Firmus hikes up gas by 38.18% - third rise this year for consumers in Craigavon, Portadown and Lurgan areas

As customers saw a 35% spike in gas prices in October, firmus energy announced its third increase (38.18%) to Ten Towns’ customers this year.

Thursday, 11th November 2021, 3:37 pm

Earlier this year the gas firm, which is the only supplier to customers in the Ten Towns, announced its first price rise of 18%.

The Ten Towns Network includes Craigavon (Portadown and Lurgan) Antrim, Armagh, Ballymena, Ballymoney, Banbridge, Coleraine, Limavady, Derry/Londonderry, Newry, and more than 25 other towns and villages in the surrounding areas.

Those representing consumers on low incomes, on benefits and pensioners have already voiced concern about these steep rises, particularly as Winter begins.

Gas prices are to rise next month

The firm said: “Due to further increases in global wholesale gas prices, firmus energy has today announced a 38.18% increase to the natural gas tariff in the Ten Towns Network area.

“This will take effect from the 3rd December 2021.

“Wholesale global gas prices have increased by 430% from a year ago and by 136% since the previous tariff review that came into effect on the 1st October.

“Today’s announced change in tariff will mean an extra £4.89 per week on to the average household bill.”

the table below shows how Firmus Energy’s regulated tariff in the Ten Towns licence area has moved since 2015. The Ten Towns area refers to firmus energy’s distribution network and includes: Derry/Londonderry, Limavady, Coleraine (including Portstewart and Bushmills), Ballymoney, Ballymena (Broughshane), Antrim (including Ballyclare and Templepatrick), Craigavon (including Portadown and Lurgan), Banbridge, Newry (Warrenpoint), Armagh (Tandragee) and more than 25 other towns and villages in the surrounding area. Source Utility Regulator NI.

Dr David Dobbin, Chairman of firmus energy, said: “We very much regret having to increase our tariff however steep increases in global wholesale gas prices have forced our hand.

“This is a not a firmus issue, but a challenge faced by every local and national supplier of gas and electricity all of whom, sooner or later, will have to further increase their prices to meet the huge upsurges which have taken place in wholesale energy costs.

“We know this is an unwelcome increase which will have a disproportionate effect on those of our customers who are the most vulnerable. We have been consulting with key stakeholders and will be introducing a support scheme to be delivered through a local charity which will offer targeted help to those most in need, especially over the winter period.

“The scheme will be launched in the coming weeks and will go live around the same time as the increase we announced today takes effect. If any of our customers feel that they require further support, they should contact us directly to see how we can help.”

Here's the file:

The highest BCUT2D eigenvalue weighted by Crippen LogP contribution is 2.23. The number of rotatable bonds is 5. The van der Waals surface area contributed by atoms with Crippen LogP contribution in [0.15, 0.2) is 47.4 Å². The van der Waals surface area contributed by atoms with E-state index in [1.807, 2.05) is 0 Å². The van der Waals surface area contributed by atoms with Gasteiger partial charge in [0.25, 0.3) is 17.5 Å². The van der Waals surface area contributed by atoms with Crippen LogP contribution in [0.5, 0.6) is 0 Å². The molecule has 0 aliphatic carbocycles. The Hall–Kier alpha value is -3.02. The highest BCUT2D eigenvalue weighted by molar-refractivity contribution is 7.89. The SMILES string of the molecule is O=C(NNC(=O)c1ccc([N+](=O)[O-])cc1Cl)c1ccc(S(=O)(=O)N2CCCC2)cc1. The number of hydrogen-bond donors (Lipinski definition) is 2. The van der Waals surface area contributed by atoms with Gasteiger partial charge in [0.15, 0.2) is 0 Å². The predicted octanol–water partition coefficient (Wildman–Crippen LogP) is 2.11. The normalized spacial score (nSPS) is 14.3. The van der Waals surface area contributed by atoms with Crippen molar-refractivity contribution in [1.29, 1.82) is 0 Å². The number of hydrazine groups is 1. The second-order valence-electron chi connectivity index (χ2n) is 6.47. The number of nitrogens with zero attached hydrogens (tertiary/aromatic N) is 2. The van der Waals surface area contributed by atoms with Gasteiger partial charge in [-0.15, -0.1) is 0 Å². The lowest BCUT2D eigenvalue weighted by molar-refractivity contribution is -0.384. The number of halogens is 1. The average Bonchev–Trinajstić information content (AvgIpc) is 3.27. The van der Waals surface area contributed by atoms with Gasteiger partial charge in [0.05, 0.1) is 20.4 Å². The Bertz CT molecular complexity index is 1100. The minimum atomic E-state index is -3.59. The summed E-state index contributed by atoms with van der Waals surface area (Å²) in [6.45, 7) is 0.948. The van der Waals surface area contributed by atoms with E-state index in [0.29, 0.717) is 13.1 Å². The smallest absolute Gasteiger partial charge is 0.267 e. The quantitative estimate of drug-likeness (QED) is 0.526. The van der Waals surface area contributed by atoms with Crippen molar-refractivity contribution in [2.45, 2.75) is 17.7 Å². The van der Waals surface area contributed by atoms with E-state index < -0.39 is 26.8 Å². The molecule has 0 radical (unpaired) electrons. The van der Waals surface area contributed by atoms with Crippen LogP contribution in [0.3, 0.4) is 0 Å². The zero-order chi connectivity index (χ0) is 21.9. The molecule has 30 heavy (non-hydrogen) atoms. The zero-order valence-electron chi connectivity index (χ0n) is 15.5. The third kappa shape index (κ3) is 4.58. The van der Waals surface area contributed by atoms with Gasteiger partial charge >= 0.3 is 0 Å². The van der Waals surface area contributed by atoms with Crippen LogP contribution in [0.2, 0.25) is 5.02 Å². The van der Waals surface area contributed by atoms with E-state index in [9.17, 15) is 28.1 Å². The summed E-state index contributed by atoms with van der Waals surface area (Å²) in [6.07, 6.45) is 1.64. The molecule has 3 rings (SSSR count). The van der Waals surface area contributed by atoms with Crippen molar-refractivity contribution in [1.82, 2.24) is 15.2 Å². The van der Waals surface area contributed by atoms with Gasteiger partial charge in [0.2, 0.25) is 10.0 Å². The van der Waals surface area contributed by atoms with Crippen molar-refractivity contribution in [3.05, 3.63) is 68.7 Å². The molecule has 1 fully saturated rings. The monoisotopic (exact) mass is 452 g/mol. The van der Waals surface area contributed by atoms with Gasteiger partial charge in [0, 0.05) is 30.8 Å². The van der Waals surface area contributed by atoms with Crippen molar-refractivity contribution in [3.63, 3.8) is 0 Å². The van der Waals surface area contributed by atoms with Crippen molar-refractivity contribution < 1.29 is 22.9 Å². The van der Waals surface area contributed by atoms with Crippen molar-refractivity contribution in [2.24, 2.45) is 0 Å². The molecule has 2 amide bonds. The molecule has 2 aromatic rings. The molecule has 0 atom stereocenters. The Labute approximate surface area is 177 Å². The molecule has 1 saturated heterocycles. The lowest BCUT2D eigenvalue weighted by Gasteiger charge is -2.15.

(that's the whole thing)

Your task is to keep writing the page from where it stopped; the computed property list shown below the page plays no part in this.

Customers seeking advice on their natural gas bills or direct debit payments should contact the firmus energy Customer Services team on 0330 024 9000. Our telephone lines are open 24 hours a day, 7 days a week. For free and independent advice on how to save energy please contact NI Energy Advice Line on 0800 111 4455.

John French, Utility Regulator Chief Executive said: “In October, we received a submission from Firmus Energy to undertake an ad-hoc review of their regulated Ten Towns tariff for domestic and small business[1] consumers.

“We have now analysed and evaluated Firmus Energy’s submission and consulted with the Department for the Economy and the Consumer Council for Northern Ireland. This review has unfortunately concluded that a 38.18% increase from 3 December 2021 is needed to reflect the exceptional price spikes that have been experienced in the global wholesale market over recent months.

“This will regrettably mean that the average annual household gas bill in the Ten Towns licence area will increase by £267 per year.

“Unfortunately, over the last six months, we have seen unparalleled increases in the cost of wholesale energy at a global level. The rising market has been further exacerbated by the overall volatility within the market, with significant price movements occurring on a daily basis.

“Currently, it is unclear how long these higher global prices will last, but increasingly, market analysts are talking about higher wholesale prices for the next 18-36 months. However, if wholesale prices begin to reduce, our system of regulation in Northern Ireland allows us to act to make sure that reductions are fully passed onto consumers as quickly as possible.

“The reason that these global movements impact consumers here in Northern Ireland is that they make up more than half of a consumer’s bill.

“We are extremely aware of how this further energy price increase will affect consumers in Northern Ireland. That is why we have established a working group with the Department for the Economy, Department for Communities and the Consumer Council for Northern Ireland to actively explore what practical measures can be brought forward to alleviate the burden of these higher prices on consumers, this winter.

“I have written to all energy suppliers and reminded them of their regulatory obligations to avoid customer disconnections and consider other approaches to protecting customers in debt. We are also following this up with individual meetings with all energy suppliers, to ensure they are doing all they can to support their customers.

“I would encourage anyone worried about paying for their energy bill to contact their supplier as soon as possible. There are also a number of agencies who can provide free and independent advice, including Advice NI, Money and Pensions Service and Christians Against Poverty.”





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